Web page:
Russian Orthodox Missions — November 23, 2009 at 12:08 pm

Principles of Orthodox Translation of Gospel.

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St. Nikolai endeavored to translate keeping to the original style and meaning, so that “each word reached the mind and soul of the listener and reader”. Due to the specific features of the Japanese language St. Nikolai faced the two problems: to choose the necessary vocabulary and appropriate grammar. Besides that, the 19the century Japan, has just revoked from the self-isolation and feudal disunity. Many peasants talked in their local land – “kuni” – dialect and could hardly understand the neighbors at several hundred miles’ distance. Therefore, St. Nikolai has chosen the “bungo” language – official literature language of educated elite and samurais. Due to excessive use of Chinese vocabulary, the texts were enough complex and substantial, in reading the sounds of ideographs was adapted according to Japanese phonetics.

Bishop Nikolai described the principles of translation: “I believe, it is not the Gospel and service translation that should descend to reach the level of multitudes. On the contrary, faithful should rise to understand Gospel and service texts. Vulgar language is inadmissible in Gospel.  When I find two absolutely identical characters or phrases and both are equally noble for Japanese ear and eye, I will doubtlessly prefer the most prevalent one, but never will yield to illiteracy and do not allow for slightest compromises in translation precision, even if I had to use extremely rare Chinese ideograph. I do feel that sometimes my translation requires much concentration the part of the Japanese”

The first results of the daily 7-hour translation during several years of immensely devoted work are summarized by St. Nikolai in his diaries: “We have employed all the means of clear reasoning and expressing the text; we used three Greek, two Latin, Slavonic, Russian, English, French, German, three Chinese, Japanese texts, commentaries in Russian and English, all the lexicons. Every day, almost every hour we had to dig through all this…At least, our translation is clear and the link between ideas, where possible, is kept”.

St. Nikolai was happy to find a trustworthy and highly educated companion-in-arms for his work – the leading specialist in Chinese and Japanese philology, Orthodox Japanese Pavel Nakai Tsugumaro. Professor and researcher in Chinese studies Pavel Nakai was the dean of the public Osaka University in the pre-Meiji period. Later this school became Osaka State University.

The following note in St. Nikolai’s diaries reflects the recognition of Pavel Nakai in Japan: “…The celebration in honour of his [Nakai’s] family will be held in Osaka. This family is indeed the honour of Osaka, it had a famous Chinese literature and Classicism school there. Osaka’s governor and many celebrities participate in honouring Pavel Nakai’s forefathers.  On his part, among other things he will bring our translations of the New Testament and Divine Service. The time, stolen from our translation, we shall compensate studying from 1 till 5 in the afternoon”.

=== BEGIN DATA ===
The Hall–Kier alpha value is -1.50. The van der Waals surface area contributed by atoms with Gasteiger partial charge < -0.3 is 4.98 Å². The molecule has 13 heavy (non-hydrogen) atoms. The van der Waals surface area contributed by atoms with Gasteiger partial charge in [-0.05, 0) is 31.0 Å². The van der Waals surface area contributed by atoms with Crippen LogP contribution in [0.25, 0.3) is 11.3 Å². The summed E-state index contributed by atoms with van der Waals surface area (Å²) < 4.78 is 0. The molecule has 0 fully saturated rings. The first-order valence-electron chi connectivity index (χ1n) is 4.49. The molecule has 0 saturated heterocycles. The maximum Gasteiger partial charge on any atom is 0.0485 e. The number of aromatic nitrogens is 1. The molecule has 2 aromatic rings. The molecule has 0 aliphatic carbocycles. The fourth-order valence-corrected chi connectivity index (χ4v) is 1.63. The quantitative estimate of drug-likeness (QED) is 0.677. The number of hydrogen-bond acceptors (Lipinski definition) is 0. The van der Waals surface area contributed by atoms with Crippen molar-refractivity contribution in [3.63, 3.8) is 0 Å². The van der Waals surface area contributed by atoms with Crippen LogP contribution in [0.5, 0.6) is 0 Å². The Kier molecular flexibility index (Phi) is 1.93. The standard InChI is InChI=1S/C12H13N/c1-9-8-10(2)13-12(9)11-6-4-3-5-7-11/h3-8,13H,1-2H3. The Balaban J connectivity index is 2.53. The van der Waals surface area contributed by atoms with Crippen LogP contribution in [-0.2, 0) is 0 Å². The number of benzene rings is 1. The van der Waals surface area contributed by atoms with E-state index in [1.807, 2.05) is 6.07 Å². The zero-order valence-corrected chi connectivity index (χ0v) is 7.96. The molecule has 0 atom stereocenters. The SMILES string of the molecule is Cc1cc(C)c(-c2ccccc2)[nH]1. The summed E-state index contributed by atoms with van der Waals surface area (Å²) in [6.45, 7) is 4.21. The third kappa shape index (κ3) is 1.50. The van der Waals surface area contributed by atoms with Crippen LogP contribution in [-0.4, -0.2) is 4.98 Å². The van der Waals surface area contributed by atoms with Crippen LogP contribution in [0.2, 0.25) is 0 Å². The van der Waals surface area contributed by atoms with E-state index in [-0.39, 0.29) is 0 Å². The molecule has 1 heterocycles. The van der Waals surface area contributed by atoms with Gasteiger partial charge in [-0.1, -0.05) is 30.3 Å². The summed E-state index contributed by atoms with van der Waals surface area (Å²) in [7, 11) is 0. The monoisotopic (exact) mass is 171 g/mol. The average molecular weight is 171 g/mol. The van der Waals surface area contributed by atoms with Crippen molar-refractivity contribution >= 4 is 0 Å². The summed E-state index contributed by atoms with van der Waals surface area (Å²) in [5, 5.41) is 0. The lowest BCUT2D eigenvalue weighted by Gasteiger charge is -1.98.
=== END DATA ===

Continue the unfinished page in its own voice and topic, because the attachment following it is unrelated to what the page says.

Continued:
Below is the brief outline of the new ideographs and terms, invented by St. Nikolai for the translation:

· Character  – (the upper, Chinese reading “shin”, used only in word combinations; lower, Japanese reading “kami”) has the meaning “idol, god, ghost” and previously used to name pagan, and in particular, Shinto gods. St. Nikolai used the same character, but added a circle to it  ?O and assigned it reading “shin”, so that the character became the translation of the term “Spirit”.

This is St. Nikolai’s explanation of his choice: “In the morning [we were involved in] the usual work of correcting the New Testament translation. We came to the word “Spirit”, the hardest one in the whole Gospel. One hardly knows what to do; whether to use old, completely out-of-use scripture “shin”, which can not be found in any lexicons…but this would imply to settle a mummy among the alive; to create a new ideograph…but if the word is not adopted, this would mean settling an artificial doll among the alive. The best thing seemed to use this “shin”, but with a circle, which would reflect that “spirit” (shin) and not God (kami) is assumed”.

· Character “kotoba” – “word”, which was attributed Orthodox meaning. In the Gospel of John “kotoba” means God’s word.

· The verb “awaremu” – “co-suffer, have mercy, love, cherish” – equivalent to Russian verb “have mercy” (milovat’).

Following the steps of St. Cyril and Methodius, the enlighteners of the Slavs, St. Nikolai filled a number of existing characters with the new meaning. The reading of the above mentioned character “kami” – “Shinto god, idol” became the meaning of Christians’ God. This change the usage of word was identical to the evolution of the Slavonic word “bog” 900 years before St. Nikolai’s work.

Certain Bible realities were translated descriptively according to Greek original. “The voice of one crying in the wilderness” (King’s James version) [in Slavonic – “the voice of one crying in the desert” is translated as “the voice of one crying in the field”; “our daily bread” is translated as “our daily food” (with the key element of the ideograph “food” meaning rice); “scribe” [in Slavonic – “educated person, scientist”  is translated as either “the one, who knows the law” or the “teacher”; “pagan” as “without the knowledge of law”. All measures of length and weight are translated into Japanese. The Japanese word “ten” – “stroke, line” – connected to traditional calligraphy is used instead of Greek “iota”.

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